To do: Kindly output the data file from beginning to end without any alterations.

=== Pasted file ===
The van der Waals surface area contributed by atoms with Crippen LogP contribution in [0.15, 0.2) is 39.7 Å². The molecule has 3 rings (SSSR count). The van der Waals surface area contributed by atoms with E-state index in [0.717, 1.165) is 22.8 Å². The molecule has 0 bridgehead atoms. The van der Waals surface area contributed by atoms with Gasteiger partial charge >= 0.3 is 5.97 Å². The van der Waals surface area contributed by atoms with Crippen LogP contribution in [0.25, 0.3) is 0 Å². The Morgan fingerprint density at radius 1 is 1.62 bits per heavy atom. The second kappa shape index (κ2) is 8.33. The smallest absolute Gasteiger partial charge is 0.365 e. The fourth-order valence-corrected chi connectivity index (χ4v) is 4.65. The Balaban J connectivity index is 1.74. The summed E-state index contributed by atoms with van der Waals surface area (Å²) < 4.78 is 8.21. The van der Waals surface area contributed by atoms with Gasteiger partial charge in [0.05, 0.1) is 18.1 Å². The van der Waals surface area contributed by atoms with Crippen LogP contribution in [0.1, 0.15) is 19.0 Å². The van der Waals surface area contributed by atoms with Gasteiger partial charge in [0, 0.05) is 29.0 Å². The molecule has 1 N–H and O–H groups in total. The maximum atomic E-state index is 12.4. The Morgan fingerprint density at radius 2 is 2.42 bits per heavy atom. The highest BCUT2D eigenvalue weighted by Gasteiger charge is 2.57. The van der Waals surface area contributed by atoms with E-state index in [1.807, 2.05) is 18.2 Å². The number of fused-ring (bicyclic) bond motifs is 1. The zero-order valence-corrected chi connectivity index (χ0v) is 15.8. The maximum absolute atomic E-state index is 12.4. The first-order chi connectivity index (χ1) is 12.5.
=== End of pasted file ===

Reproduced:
The van der Waals surface area contributed by atoms with Crippen LogP contribution in [0.15, 0.2) is 39.7 Å². The molecule has 3 rings (SSSR count). The van der Waals surface area contributed by atoms with E-state index in [0.717, 1.165) is 22.8 Å². The molecule has 0 bridgehead atoms. The van der Waals surface area contributed by atoms with Gasteiger partial charge >= 0.3 is 5.97 Å². The van der Waals surface area contributed by atoms with Crippen LogP contribution in [0.25, 0.3) is 0 Å². The Morgan fingerprint density at radius 1 is 1.62 bits per heavy atom. The second kappa shape index (κ2) is 8.33. The smallest absolute Gasteiger partial charge is 0.365 e. The fourth-order valence-corrected chi connectivity index (χ4v) is 4.65. The Balaban J connectivity index is 1.74. The summed E-state index contributed by atoms with van der Waals surface area (Å²) < 4.78 is 8.21. The van der Waals surface area contributed by atoms with Gasteiger partial charge in [0.05, 0.1) is 18.1 Å². The van der Waals surface area contributed by atoms with Crippen LogP contribution in [0.1, 0.15) is 19.0 Å². The van der Waals surface area contributed by atoms with Gasteiger partial charge in [0, 0.05) is 29.0 Å². The molecule has 1 N–H and O–H groups in total. The maximum atomic E-state index is 12.4. The Morgan fingerprint density at radius 2 is 2.42 bits per heavy atom. The highest BCUT2D eigenvalue weighted by Gasteiger charge is 2.57. The van der Waals surface area contributed by atoms with E-state index in [1.807, 2.05) is 18.2 Å². The number of fused-ring (bicyclic) bond motifs is 1. The zero-order valence-corrected chi connectivity index (χ0v) is 15.8. The maximum absolute atomic E-state index is 12.4. The first-order chi connectivity index (χ1) is 12.5.